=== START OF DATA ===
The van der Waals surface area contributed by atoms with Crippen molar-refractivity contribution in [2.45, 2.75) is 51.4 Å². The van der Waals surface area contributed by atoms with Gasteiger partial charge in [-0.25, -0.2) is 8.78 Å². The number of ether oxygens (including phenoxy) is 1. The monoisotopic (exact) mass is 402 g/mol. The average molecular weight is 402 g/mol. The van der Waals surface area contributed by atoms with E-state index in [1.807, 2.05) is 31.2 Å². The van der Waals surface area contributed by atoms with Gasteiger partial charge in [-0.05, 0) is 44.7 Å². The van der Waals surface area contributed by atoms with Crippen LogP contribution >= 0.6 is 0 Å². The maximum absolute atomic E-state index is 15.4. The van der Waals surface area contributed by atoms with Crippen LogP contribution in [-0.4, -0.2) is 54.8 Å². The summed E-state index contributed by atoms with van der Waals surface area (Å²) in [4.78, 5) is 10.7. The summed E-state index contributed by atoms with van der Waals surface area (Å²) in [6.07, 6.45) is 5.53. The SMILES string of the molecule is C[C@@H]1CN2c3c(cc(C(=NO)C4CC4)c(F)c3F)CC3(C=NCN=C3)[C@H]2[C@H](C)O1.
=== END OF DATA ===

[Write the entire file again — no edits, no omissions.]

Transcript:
The van der Waals surface area contributed by atoms with Crippen molar-refractivity contribution in [2.45, 2.75) is 51.4 Å². The van der Waals surface area contributed by atoms with Gasteiger partial charge in [-0.25, -0.2) is 8.78 Å². The number of ether oxygens (including phenoxy) is 1. The monoisotopic (exact) mass is 402 g/mol. The average molecular weight is 402 g/mol. The van der Waals surface area contributed by atoms with E-state index in [1.807, 2.05) is 31.2 Å². The van der Waals surface area contributed by atoms with Gasteiger partial charge in [-0.05, 0) is 44.7 Å². The van der Waals surface area contributed by atoms with Crippen LogP contribution >= 0.6 is 0 Å². The maximum absolute atomic E-state index is 15.4. The van der Waals surface area contributed by atoms with Crippen LogP contribution in [-0.4, -0.2) is 54.8 Å². The summed E-state index contributed by atoms with van der Waals surface area (Å²) in [4.78, 5) is 10.7. The summed E-state index contributed by atoms with van der Waals surface area (Å²) in [6.07, 6.45) is 5.53. The SMILES string of the molecule is C[C@@H]1CN2c3c(cc(C(=NO)C4CC4)c(F)c3F)CC3(C=NCN=C3)[C@H]2[C@H](C)O1.